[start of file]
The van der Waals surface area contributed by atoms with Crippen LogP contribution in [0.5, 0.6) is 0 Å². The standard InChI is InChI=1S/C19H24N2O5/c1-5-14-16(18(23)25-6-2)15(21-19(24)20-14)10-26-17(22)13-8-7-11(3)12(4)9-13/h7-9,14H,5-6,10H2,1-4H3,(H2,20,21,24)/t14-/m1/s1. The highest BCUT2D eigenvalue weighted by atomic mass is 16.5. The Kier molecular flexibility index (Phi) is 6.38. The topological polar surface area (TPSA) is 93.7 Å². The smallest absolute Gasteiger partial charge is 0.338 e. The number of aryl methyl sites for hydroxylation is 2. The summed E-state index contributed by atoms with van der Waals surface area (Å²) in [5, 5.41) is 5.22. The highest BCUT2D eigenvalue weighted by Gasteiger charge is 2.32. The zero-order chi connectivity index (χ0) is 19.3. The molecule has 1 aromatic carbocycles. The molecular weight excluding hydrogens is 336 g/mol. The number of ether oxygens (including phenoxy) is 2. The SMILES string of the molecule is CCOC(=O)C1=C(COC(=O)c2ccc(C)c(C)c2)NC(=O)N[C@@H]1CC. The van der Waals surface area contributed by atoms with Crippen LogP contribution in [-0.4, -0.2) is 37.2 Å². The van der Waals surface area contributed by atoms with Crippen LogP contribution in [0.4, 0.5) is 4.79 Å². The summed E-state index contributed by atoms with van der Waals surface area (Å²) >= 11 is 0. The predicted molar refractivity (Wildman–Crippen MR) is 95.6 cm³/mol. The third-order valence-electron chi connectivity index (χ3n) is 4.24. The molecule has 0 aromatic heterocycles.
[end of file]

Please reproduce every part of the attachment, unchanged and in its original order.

The van der Waals surface area contributed by atoms with Crippen LogP contribution in [0.5, 0.6) is 0 Å². The standard InChI is InChI=1S/C19H24N2O5/c1-5-14-16(18(23)25-6-2)15(21-19(24)20-14)10-26-17(22)13-8-7-11(3)12(4)9-13/h7-9,14H,5-6,10H2,1-4H3,(H2,20,21,24)/t14-/m1/s1. The highest BCUT2D eigenvalue weighted by atomic mass is 16.5. The Kier molecular flexibility index (Phi) is 6.38. The topological polar surface area (TPSA) is 93.7 Å². The smallest absolute Gasteiger partial charge is 0.338 e. The number of aryl methyl sites for hydroxylation is 2. The summed E-state index contributed by atoms with van der Waals surface area (Å²) in [5, 5.41) is 5.22. The highest BCUT2D eigenvalue weighted by Gasteiger charge is 2.32. The zero-order chi connectivity index (χ0) is 19.3. The molecule has 1 aromatic carbocycles. The molecular weight excluding hydrogens is 336 g/mol. The number of ether oxygens (including phenoxy) is 2. The SMILES string of the molecule is CCOC(=O)C1=C(COC(=O)c2ccc(C)c(C)c2)NC(=O)N[C@@H]1CC. The van der Waals surface area contributed by atoms with Crippen LogP contribution in [-0.4, -0.2) is 37.2 Å². The van der Waals surface area contributed by atoms with Crippen LogP contribution in [0.4, 0.5) is 4.79 Å². The summed E-state index contributed by atoms with van der Waals surface area (Å²) >= 11 is 0. The predicted molar refractivity (Wildman–Crippen MR) is 95.6 cm³/mol. The third-order valence-electron chi connectivity index (χ3n) is 4.24. The molecule has 0 aromatic heterocycles.